Savage Enthusiasm traces the evolution of the football fan from the sport’s earliest origins right up to the present day, exploring how football became the world’s most popular spectator sport, and why it became the undisputed game of the people.

The book starts with football’s big bang in 1863 with the creation of Association football. Within ten years, the public was hooked and football was woven into the fabric of if not daily life, then certainly weekend life. Brown posits this rise to football simply being the best sport and supports this with scientific theory published in Nature in 1996 alongside his own rather more plausible explanation that it is its simplicity that accounts for its popularity.

Brown diligently charts the rise of the game but always keeps his eye firmly on the fan experience: how the game was consumed from the sidelines and in doing so, offers an insightful commentary on Britain’s social and historical history from football’s beginnings in 1863 right up to the gloriously overhyped “Red Monday” that saw Liverpool and Manchester United play out an embarrassing fart of a game. For Brown though, it is the technological developments that gave rise to the truly worldwide consumption of this game to which he affords his attention.

It wasn’t always thus. Back in 1886, Blackburn Olympic held prize draws and raffles to drum up excitement. On one occasion, the plum prize was a “house of furniture” worth £50. Blackburn Rovers responded in kind with their own prize created to help the club meet running costs. The prize? A newly-built house named Rovers’ Cottage. A proper house – not just some furniture. Apart from this being a textbook example of good old-fashioned parochial one-upmanship between clubs that share a town, this rather heartwarming story illustrates that even from the beginning, football clubs needed their fans for money as much as vocal and moral support. The symbiotic relationship was born.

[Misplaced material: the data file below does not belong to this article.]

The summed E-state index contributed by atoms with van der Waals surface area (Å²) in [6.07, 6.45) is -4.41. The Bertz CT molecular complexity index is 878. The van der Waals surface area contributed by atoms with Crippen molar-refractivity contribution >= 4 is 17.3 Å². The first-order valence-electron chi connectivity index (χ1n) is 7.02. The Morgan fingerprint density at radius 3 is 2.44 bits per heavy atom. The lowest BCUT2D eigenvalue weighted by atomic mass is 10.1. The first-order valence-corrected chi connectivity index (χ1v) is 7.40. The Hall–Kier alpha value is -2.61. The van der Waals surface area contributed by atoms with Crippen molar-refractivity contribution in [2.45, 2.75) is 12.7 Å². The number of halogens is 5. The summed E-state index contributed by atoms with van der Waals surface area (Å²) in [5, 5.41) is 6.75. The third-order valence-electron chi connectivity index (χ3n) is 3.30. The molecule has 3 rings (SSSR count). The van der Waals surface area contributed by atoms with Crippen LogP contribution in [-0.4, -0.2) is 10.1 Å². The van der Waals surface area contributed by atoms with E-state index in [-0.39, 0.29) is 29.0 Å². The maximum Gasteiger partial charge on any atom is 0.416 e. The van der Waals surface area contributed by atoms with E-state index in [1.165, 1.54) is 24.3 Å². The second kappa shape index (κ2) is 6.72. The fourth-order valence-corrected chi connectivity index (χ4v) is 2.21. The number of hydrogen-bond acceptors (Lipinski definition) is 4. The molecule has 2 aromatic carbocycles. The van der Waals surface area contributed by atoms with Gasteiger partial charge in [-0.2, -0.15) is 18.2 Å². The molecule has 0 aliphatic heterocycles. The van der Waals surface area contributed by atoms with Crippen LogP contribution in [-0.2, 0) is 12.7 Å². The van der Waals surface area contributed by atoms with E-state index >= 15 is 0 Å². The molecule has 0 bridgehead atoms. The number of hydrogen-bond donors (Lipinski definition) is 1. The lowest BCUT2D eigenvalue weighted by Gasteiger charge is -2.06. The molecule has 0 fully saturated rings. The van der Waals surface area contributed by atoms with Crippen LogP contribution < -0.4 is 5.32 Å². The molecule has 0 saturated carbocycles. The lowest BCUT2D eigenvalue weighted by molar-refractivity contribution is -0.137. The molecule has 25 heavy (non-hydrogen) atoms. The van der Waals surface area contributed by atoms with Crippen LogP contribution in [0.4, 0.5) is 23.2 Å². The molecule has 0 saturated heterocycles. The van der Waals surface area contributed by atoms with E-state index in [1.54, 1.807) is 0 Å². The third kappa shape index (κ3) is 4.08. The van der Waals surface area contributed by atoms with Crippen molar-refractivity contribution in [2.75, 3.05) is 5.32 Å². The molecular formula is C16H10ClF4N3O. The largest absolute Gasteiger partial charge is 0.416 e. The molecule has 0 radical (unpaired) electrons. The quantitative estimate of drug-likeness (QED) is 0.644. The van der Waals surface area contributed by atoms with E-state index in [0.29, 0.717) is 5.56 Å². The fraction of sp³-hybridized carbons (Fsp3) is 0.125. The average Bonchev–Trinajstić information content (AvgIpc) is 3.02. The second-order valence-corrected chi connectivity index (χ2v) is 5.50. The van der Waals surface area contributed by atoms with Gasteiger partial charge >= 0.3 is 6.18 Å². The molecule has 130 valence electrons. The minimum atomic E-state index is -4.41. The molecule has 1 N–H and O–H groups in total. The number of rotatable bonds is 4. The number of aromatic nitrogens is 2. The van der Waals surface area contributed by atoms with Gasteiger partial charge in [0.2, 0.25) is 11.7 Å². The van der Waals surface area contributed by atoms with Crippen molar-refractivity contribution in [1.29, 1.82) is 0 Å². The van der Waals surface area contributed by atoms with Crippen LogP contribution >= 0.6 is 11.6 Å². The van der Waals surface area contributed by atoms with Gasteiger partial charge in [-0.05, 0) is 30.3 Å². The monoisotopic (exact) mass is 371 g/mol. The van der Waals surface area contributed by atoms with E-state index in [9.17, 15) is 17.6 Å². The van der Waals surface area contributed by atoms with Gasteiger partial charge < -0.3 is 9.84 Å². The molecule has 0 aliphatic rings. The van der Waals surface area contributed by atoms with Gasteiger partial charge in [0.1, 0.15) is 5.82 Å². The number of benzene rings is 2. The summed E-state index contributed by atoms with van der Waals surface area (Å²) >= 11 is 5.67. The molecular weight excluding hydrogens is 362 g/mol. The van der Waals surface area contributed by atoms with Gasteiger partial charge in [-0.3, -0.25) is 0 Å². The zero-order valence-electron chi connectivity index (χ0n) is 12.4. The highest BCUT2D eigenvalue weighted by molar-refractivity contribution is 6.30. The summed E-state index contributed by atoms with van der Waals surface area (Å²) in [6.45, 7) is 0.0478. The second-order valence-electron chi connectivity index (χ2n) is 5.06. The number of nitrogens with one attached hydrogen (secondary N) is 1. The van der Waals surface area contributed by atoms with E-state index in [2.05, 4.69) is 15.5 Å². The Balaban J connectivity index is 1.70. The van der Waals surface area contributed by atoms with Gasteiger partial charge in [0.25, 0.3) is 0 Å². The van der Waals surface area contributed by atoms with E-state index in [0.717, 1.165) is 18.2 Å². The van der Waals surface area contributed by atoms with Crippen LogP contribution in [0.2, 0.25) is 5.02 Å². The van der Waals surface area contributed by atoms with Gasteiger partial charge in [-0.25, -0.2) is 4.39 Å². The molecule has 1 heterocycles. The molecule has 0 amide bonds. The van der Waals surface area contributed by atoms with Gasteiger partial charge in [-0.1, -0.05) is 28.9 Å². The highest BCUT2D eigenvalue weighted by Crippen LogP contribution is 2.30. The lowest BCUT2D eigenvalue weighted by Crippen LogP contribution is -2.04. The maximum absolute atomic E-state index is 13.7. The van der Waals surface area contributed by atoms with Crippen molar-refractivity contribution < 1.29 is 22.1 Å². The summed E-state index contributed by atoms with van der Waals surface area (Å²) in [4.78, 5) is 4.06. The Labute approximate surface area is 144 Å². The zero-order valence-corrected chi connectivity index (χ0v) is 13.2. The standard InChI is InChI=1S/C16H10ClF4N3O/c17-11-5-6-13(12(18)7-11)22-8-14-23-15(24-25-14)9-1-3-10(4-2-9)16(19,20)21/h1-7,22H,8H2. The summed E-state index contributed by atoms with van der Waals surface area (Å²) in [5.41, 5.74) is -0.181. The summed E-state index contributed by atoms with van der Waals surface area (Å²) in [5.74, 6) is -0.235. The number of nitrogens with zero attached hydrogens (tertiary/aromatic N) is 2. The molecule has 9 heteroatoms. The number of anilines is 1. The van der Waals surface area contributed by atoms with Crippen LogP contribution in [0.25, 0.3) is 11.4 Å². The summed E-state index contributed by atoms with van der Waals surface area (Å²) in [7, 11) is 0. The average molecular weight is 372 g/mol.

Savage Enthusiasm is littered with golden nuggets like this, which help the reader to envisage actual people with actual lives and personalities rather than the distant monochrome characters you see standing cheek by jowl on a terrace in a sea of flat caps. Even referees come across as personable. A poor old sod of an official only escaped Turf Moor in 1890 without being torn to shreds thanks to a horse-drawn police escort from a baying mob after initially seeking sanctuary in a neighbouring house. As fans yelled, “Go for him” and it was reported that his escape was against the backdrop of, “a hooting, running, stone-throwing mob”, it is easy to recognise the modern football fan in these vignettes from more than a hundred years ago.